military

A Daviess County roadway is being renamed in honor of the county’s first Vietnam War casualty.

The state is designating ten miles of Kentucky 144 as the SP5 Charles Francis Millay Memorial Highway.

The Messenger-Inquirer reports a ceremony will be held Saturday morning at St. William Catholic Church in Millay’s hometown of Knottsville.

Millay was 23 and on his second tour of Vietnam when the helicopter he was in was shot down over the southern providence of Binh Dinh in 1965. He died along with eight others aboard the helicopter.

Millay served as a crew chief and door gunner with the 145th Airlift Platoon.

A motorcycle escort will ride through St. William Cemetery, where Millay is buried, to pay tribute to him. A 21-gun military salute and the playing of taps will conclude the ceremony.

Ft. Campbell

A two-state coalition of local governments and chambers of commerce is planning to lobby against looming personnel cuts at Fort Campbell.

The sprawling military base on the Kentucky-Tennessee state line is facing a potential reduction of half its 32,000 payroll as part of sequestration in the Department of Defense’s budget. The Fort Campbell cuts were one of the possible scenarios outlined in a June 2014 Army report.

The reduction would also have a strong negative economic impact on surrounding communities.  

In January, Hopkinsville's city council sent a letter urging Congress to block the possible reduction at the base.

The joint partnership includes the governments of Montgomery and Christian County, Clarksville and Hopkinsville city governments, the Hopkinsville Chamber of Commerce and the privately-funded Aspire Clarksville Foundation. The group has hired Cassidy & Associates to maximize Fort Campbell's exposure in Washington ahead of the DoD's decision.

A WKU graduate believed to have been held as a prisoner of war longer than any other Kentuckian has died at the age of 85.

The Courier-Journal reports Col. Dewey Lee Smith of Louisville passed away this week while on vacation in Alabama.

Smith served in the Air Force during the Vietnam War. The plane he was flying was shot down June 2, 1967, over North Vietnam.  Smith was captured and held as a P.O.W. for nearly six years until his release on March 4, 1973.

He was awarded the Silver Star, the Distinguished Flying Cross, and the Purple Heart.

Smith was commissioned a second lieutenant through the WKU Air Force ROTC program in 1953, and joined active duty later that year. He also played on the WKU football team.

More than 1,500 western Kentucky and northwestern Tennessee residents gathered at Fort Campbell Tuesday night to share concerns about potential cuts.

NPR — along with seven public radio stations around the country — is chronicling the lives of America's troops where they live.

Ft. Knox

Veterans and their dependents are being encouraged to attend a military jobs fair at Fort Knox Thursday. The Hardin County military post is hosting about 70 organizations that are looking to hire veterans and their spouses.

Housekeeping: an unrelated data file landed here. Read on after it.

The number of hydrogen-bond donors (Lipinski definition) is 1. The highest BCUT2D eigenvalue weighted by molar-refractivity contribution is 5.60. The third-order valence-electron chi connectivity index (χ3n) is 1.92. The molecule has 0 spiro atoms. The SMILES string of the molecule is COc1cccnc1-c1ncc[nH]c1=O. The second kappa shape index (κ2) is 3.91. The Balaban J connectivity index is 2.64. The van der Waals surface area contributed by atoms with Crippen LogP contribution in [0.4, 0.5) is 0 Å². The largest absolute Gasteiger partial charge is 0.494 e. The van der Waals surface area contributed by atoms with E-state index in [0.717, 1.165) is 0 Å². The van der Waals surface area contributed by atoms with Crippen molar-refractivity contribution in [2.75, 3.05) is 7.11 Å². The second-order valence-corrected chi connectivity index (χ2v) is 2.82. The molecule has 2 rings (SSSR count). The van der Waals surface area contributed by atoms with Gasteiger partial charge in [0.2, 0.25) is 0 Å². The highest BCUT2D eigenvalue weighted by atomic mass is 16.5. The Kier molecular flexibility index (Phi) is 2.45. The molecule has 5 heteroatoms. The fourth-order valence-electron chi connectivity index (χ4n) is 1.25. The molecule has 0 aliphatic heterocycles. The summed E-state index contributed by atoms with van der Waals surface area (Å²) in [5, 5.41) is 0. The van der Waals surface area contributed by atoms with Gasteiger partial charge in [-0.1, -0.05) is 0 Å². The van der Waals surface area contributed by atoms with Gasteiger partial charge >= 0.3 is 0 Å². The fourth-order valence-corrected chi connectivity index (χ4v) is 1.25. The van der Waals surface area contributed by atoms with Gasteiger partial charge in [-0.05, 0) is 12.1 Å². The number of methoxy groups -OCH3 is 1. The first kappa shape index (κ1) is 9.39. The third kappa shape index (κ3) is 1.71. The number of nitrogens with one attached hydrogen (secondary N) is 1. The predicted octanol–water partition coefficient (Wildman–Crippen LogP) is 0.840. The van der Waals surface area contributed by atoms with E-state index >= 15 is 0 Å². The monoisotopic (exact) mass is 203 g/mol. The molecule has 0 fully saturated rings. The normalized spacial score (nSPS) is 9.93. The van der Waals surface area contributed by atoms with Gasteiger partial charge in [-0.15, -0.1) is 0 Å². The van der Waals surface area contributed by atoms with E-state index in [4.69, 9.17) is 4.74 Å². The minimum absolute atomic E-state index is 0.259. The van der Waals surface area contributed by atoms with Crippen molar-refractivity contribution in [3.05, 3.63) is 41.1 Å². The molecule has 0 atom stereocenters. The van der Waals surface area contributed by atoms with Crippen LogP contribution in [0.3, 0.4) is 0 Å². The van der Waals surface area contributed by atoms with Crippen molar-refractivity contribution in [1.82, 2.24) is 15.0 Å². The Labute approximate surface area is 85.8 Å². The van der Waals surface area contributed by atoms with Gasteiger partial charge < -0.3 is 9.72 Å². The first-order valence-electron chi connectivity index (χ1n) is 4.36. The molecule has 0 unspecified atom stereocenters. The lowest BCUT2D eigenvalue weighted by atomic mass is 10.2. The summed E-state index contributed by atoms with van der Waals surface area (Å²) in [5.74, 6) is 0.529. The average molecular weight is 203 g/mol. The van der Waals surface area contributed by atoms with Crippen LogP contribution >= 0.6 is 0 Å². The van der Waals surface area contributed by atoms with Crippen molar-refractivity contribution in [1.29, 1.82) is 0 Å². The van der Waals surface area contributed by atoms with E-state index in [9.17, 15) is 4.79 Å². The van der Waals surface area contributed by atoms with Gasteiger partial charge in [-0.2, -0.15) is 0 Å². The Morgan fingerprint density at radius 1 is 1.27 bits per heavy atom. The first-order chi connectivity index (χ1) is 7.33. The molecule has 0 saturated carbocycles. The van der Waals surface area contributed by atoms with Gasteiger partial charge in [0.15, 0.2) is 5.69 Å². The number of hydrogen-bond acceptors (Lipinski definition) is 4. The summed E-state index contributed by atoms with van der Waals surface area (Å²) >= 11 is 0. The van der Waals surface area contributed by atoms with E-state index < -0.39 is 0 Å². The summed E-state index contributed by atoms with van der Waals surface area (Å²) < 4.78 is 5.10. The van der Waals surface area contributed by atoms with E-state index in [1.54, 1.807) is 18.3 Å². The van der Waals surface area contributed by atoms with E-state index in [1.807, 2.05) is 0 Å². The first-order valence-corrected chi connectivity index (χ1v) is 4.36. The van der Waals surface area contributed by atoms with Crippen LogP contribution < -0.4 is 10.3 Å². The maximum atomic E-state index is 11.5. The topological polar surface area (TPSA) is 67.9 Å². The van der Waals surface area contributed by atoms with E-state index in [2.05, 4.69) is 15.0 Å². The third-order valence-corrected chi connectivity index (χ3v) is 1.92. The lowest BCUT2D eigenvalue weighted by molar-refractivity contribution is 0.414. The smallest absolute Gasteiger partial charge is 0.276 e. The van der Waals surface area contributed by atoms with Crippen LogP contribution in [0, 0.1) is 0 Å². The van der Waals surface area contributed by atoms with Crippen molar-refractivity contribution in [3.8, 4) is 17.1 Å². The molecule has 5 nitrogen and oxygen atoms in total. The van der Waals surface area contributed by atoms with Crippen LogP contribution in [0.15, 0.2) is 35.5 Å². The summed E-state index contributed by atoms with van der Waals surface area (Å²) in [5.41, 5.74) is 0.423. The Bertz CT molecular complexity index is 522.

Jake Hutchings is director of the group Civilianjobs.com, which is overseeing the event. He says veterans should be prepared to explain how their military service can translate into success at a corporate workforce.

“How do you take that 15-year, 20-year career—or even a five-year career with a deployment to Iraq or Afghanistan--and compartmentalize that down to two minutes of, ‘hey, this is what I’ve done in the service, these are the skills I’ve learned, and this is the value I bring to your organization’? So if there’s a veteran out there listening, that’s the first place to start.”

Hutchings says many civilian employers have come to appreciate the leadership and technical skills many veterans possess. Hutchings is himself a veteran, and says employers are seeking out veterans out of respect, not pity.

Basetrack began as a place for embedded journalists to post photos. Later it became a social media site where families could keep up with their troops in Afghanistan. Now it has transformed again, into a new way for the most recent generation of veterans to tell the story of their service and survival.

Report: Obesity Often Keeps Kentuckians From Serving in Military

Oct 7, 2014
U.S. Army

A new report shows that many young adults in Kentucky are ineligible for military service due to obesity.

Retired Army Major Gen. Allen Youngman presented the report, "Retreat is not an option for Kentucky," during the Southern Obesity Summit Monday in Louisville.

Youngman says being overweight is the leading medical disqualifier for military service in Kentucky.

Combined with factors like lack of education and having a criminal background, Kentucky’s disqualification rate is 73 percent, three points higher than the national average.

"They don't have to be in perfect shape when they come in but to pass a certain point it's been demonstrated over and over again that it would be doing them a disservice and a disservice to the military to  put them into uniform and expect them to meet the standards," said Youngman.

Obesity doesn't just affect potential recruits.  Youngman says there was a 61 percent increase in obesity among active duty members between 2002 and 2011.

Vietnam War-era veterans and their families are being invited to Kentucky's first major event commemorating the 50th anniversary of the war.

The Kentucky Department of Veterans Affairs says the event is set for Sept. 25 at the Kentucky Vietnam Veterans Memorial in Frankfort. The names of Kentucky's 1,103 fallen soldiers in Vietnam are carved into the base of the memorial.

Guests will include Gov. Steve Beshear, Medal of Honor recipient Don Jenkins and Joe Galloway, author of "We Were Soldiers Once."

The event is part of the national 50th Anniversary Vietnam War Commemoration, which runs through 2025.

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